Why was the Senators' fourth line on the ice?

It's a question that's been muttered around the city since the Ottawa Senators' season ended on Saturday night: Why, in overtime, with a tired Pittsburgh Penguins' third line scrambling and tired after icing the puck, did Cory Clouston decided to ice his team's fourth line for the face off?

Looking back, it seems like an easy situation to address: If the Pens are on their heels, get your biggest skaters out there. Throw Jason Spezza, Daniel Alfredsson, and Peter Regin on the ice, and let them keep the Penguins third line (Jordan Staal, Matt Cooke, and Pascal Dupuis) scrambling, and maybe get a good scoring chance; hell, maybe even get the game winner. Instead, we saw Zack Smith, Jesse Winchester, and Shean Donovan jump the boards and get set up on the ice. And Dupuis scored the game-winner shortly thereafter. So why?

Well, the short answer: A cautious move by a coach who must have been expecting another marathon overtime period.

We all remember how long game five was; over 107 minutes of game action. In that time, Ottawa's fourth liners barely saw any ice time in that game. With the prospect of another game going into extra time, Clouston probably wanted to make sure his bench was fresh. What better time than after an icing against tired opponents to get your fourth line into action? With the opponents reeling, it seems like the risk is little, while the reward of retaining your bigger players for a bigger blitz in a minute seems like a good one. But that seemingly little risk turned out to be more significant than it seemed.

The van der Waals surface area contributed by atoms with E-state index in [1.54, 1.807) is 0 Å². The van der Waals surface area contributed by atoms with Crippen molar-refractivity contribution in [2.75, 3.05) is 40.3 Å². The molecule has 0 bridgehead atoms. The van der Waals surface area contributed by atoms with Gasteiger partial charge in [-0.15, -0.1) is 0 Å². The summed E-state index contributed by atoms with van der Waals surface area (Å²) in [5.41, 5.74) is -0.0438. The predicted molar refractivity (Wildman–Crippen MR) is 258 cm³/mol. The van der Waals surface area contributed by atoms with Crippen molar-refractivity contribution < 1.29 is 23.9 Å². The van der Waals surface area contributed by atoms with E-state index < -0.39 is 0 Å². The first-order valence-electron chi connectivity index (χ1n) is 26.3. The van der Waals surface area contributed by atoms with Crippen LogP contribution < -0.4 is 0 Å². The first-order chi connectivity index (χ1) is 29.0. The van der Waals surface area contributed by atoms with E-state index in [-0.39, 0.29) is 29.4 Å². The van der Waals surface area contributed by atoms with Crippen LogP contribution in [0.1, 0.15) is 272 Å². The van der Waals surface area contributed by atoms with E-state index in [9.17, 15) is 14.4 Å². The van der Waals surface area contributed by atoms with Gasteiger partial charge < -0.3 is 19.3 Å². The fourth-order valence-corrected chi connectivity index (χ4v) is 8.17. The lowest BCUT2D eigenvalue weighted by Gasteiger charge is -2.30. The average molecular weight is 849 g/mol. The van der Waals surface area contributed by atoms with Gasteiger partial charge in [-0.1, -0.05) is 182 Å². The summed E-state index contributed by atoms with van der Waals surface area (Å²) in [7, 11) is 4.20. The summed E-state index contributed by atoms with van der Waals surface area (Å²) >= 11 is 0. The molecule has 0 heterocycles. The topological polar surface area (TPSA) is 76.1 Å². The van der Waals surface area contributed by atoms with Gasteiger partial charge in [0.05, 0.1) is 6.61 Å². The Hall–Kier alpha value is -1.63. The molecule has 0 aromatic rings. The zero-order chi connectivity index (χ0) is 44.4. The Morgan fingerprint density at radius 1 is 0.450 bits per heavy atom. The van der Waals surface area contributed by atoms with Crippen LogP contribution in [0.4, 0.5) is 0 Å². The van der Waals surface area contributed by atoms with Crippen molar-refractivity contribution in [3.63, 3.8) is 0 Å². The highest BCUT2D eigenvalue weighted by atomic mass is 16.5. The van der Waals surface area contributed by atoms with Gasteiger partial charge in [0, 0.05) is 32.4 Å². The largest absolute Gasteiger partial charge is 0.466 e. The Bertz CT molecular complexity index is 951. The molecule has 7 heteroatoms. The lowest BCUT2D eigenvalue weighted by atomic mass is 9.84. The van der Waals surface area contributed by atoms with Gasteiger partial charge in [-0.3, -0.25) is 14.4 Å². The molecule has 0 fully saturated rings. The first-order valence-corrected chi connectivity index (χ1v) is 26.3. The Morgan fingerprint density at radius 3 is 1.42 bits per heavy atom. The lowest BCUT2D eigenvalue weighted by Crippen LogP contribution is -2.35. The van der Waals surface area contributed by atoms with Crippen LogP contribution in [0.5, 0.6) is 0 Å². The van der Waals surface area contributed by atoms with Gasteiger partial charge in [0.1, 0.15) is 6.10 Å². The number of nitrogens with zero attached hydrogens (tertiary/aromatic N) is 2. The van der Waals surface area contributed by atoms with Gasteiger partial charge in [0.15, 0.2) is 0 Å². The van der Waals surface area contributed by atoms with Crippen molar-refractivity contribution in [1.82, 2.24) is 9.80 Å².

You'd have to guess Clouston was expecting Winchester to win the faceoff--which he did--and then get a good down-low cycle going along with Donovan and Z. Smith, which they'd done well early in the game. Then, after those three had built up some momentum, bring the top line on to the ice with fresh legs, and then get a good chance thanks to the momentum.

It was a conservative decision, and would seem to indicate a greater concern for bench management than for taking an aggressive risk with, potentially, a big reward. Ultimately, Clouston had no idea it would end up as the decisive play in the game; he will shoulder some fault for putting the wrong players on the ice at the wrong time, but it's a valuable lesson for a still-young coach: When the chips are down, play your best hand. Worrying about your player's exhaustion is a bridge you can cross later.

One thing in his favour: Clouston has a contract for next season. The same cannot be said of Donovan or Winchester, so they may come out the worse for the mistake.

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